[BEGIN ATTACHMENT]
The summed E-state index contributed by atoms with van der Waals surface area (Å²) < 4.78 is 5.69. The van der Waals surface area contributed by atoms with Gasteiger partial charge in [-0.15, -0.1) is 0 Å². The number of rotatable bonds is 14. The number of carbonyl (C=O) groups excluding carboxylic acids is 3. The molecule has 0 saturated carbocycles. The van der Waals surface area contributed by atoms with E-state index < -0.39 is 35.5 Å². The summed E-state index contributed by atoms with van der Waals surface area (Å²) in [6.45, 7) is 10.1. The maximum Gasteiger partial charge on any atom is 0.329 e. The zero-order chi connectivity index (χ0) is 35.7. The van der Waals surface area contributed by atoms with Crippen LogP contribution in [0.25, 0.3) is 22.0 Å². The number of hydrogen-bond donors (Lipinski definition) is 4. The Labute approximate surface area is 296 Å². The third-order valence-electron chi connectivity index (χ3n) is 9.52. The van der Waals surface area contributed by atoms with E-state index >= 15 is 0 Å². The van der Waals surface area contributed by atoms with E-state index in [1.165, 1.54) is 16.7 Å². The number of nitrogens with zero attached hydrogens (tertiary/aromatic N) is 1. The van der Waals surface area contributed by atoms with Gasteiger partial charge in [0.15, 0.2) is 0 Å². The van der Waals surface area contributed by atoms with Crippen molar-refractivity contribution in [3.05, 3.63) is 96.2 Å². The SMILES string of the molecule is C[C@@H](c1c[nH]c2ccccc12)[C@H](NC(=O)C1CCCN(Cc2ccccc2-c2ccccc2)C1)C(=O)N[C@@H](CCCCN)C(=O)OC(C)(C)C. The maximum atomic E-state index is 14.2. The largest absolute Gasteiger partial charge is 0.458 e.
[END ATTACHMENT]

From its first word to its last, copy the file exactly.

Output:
The summed E-state index contributed by atoms with van der Waals surface area (Å²) < 4.78 is 5.69. The van der Waals surface area contributed by atoms with Gasteiger partial charge in [-0.15, -0.1) is 0 Å². The number of rotatable bonds is 14. The number of carbonyl (C=O) groups excluding carboxylic acids is 3. The molecule has 0 saturated carbocycles. The van der Waals surface area contributed by atoms with E-state index < -0.39 is 35.5 Å². The summed E-state index contributed by atoms with van der Waals surface area (Å²) in [6.45, 7) is 10.1. The maximum Gasteiger partial charge on any atom is 0.329 e. The zero-order chi connectivity index (χ0) is 35.7. The van der Waals surface area contributed by atoms with Crippen LogP contribution in [0.25, 0.3) is 22.0 Å². The number of hydrogen-bond donors (Lipinski definition) is 4. The Labute approximate surface area is 296 Å². The third-order valence-electron chi connectivity index (χ3n) is 9.52. The van der Waals surface area contributed by atoms with E-state index >= 15 is 0 Å². The van der Waals surface area contributed by atoms with E-state index in [1.165, 1.54) is 16.7 Å². The number of nitrogens with zero attached hydrogens (tertiary/aromatic N) is 1. The van der Waals surface area contributed by atoms with Gasteiger partial charge in [0.15, 0.2) is 0 Å². The van der Waals surface area contributed by atoms with Crippen molar-refractivity contribution in [3.05, 3.63) is 96.2 Å². The SMILES string of the molecule is C[C@@H](c1c[nH]c2ccccc12)[C@H](NC(=O)C1CCCN(Cc2ccccc2-c2ccccc2)C1)C(=O)N[C@@H](CCCCN)C(=O)OC(C)(C)C. The maximum atomic E-state index is 14.2. The largest absolute Gasteiger partial charge is 0.458 e.